PMCID: PMC3991331  PMID: 24589444
GPI; Trypanosoma brucei; Hydroxamic acid; Inhibitor; N-Deacetylase
21.  The capsular polysaccharide and lipopolysaccharide structures of two carbapenem resistant Klebsiella pneumoniae outbreak isolates 
Carbohydrate research  2012;369:6-9.
Carbapenem resistant Klebsiella pneumoniae (CRKP) are isolated with increasing frequency, especially from immunocompromized patients. The capsular polysaccharide (CPS) types of CPKP were not determined. Investigation of two CRKP isolates from a 2011 outbreak at the Clinical Center, the National Institutes of Health, identified a new capsular type shared by the two isolates, similar to K. pneumonia K19 and K34 but structurally different than any published K. pneumoniae CPS repeating unit:
The LPS of the two isolates was found to have no O-specific polysaccharide and the chemical structure of the core oligosaccharides agreed with published data.
If this structure type will be prevalent among CPKP isolates, our findings could facilitate rapid diagnosis and help develop new therapeutic solutions to this antibiotic resistant pathogen.
PMCID: PMC3594109  PMID: 23360863
capsular polysaccharide; LPS; structure; KPC; CRKP
22.  d-Glucose and d-mannose-based metabolic probes. Part 3: Synthesis of specifically deuterated d-glucose, d-mannose, and 2-deoxy-d-glucose 
Carbohydrate research  2012;368:111-119.
Altered carbohydrate metabolism in cancer cells was first noted by Otto Warburg more than 80 years ago. Upregulation of genes controlling the glycolytic pathway under normoxia, known as the Warburg effect, clearly differentiates malignant from non-malignant cells. The resurgence of interest in cancer metabolism aims at a better understanding of the metabolic differences between malignant and non-malignant cells and the creation of novel therapeutic and diagnostic agents exploiting these differences.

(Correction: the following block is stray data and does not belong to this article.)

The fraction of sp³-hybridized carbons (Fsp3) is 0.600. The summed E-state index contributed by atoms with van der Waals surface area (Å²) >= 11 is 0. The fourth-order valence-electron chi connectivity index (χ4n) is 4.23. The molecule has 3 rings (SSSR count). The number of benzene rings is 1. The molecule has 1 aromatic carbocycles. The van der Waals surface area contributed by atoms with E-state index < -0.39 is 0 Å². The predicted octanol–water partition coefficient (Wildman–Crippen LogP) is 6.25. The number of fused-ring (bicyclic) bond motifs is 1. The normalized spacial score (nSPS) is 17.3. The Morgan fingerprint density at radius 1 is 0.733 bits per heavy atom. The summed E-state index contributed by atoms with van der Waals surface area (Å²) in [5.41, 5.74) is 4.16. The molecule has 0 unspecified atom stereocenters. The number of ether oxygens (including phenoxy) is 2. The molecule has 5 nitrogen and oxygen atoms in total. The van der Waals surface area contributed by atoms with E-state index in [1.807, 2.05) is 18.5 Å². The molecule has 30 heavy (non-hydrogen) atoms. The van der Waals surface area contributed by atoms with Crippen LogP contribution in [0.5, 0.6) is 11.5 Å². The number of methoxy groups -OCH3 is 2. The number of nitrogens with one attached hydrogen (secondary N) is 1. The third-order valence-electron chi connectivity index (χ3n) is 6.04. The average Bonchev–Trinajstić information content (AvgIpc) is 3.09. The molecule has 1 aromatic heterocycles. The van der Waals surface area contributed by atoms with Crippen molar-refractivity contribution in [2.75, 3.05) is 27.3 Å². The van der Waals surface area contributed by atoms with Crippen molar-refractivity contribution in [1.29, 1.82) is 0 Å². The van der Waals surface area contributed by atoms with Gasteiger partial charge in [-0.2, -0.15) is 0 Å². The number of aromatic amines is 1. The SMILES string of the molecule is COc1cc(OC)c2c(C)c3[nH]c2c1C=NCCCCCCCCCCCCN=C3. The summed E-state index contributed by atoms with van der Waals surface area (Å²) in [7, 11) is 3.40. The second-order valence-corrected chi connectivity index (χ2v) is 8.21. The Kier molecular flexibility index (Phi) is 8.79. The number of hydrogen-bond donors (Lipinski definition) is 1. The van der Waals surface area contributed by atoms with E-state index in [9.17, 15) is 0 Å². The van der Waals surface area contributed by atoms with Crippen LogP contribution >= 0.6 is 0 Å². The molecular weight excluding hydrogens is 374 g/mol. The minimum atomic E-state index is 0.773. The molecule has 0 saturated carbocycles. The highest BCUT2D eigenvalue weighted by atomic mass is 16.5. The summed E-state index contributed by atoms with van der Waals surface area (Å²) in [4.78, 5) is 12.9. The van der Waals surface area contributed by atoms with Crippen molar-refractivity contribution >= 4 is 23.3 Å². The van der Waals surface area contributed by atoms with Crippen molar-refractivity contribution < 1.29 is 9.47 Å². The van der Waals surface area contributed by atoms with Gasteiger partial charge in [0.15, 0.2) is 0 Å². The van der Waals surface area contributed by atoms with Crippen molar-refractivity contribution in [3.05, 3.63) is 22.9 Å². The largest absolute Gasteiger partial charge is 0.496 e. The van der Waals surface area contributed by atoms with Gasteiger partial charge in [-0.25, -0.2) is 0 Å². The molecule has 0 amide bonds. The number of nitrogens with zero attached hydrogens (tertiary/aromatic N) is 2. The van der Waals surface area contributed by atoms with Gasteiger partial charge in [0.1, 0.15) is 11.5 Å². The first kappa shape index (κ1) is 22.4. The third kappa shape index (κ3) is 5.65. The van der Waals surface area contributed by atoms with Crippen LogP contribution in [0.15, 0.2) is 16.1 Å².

Modified d-glucose and d-mannose analogs were shown to interfere with the metabolism of their respective monosaccharide parent molecules and are potentially clinically useful anticancer and diagnostic agents.
One such agent, 2-deoxy-d-glucose (2-DG), has been extensively studied in vitro and in vivo and also clinically evaluated. Studies clearly indicate that 2-DG has a pleiotropic mechanism of action. In addition to effectively inhibiting glycolysis, 2-DG has also been shown to affect protein glycosylation. In order to better understand its molecular mechanism of action, we have designed and synthesized deuterated molecular probes to study 2-DG interference with d-glucose and d-mannose metabolism using mass spectrometry. We present here the synthesis of all desired probes: 2-deutero-d-glucose, 2-deutero-d-mannose, 6-deutero-d-glucose, 6-deutero-d-mannose, and 2-deutero-2-deoxy-d-glucose as well as their complete chemical characterization.
PMCID: PMC3893820  PMID: 23376241
2-Deutero-d-glucose; 2-Deutero-d-mannose; 6-Deutero-d-glucose; 6-Deutero-d-mannose; 2-Deutero-2-deoxy-d-glucose; Metabolic probes
23.  The study of the core part and non-repeating elements of the O-antigen of Brucella lipopolysaccharide 
Carbohydrate research  2012;366:33-37.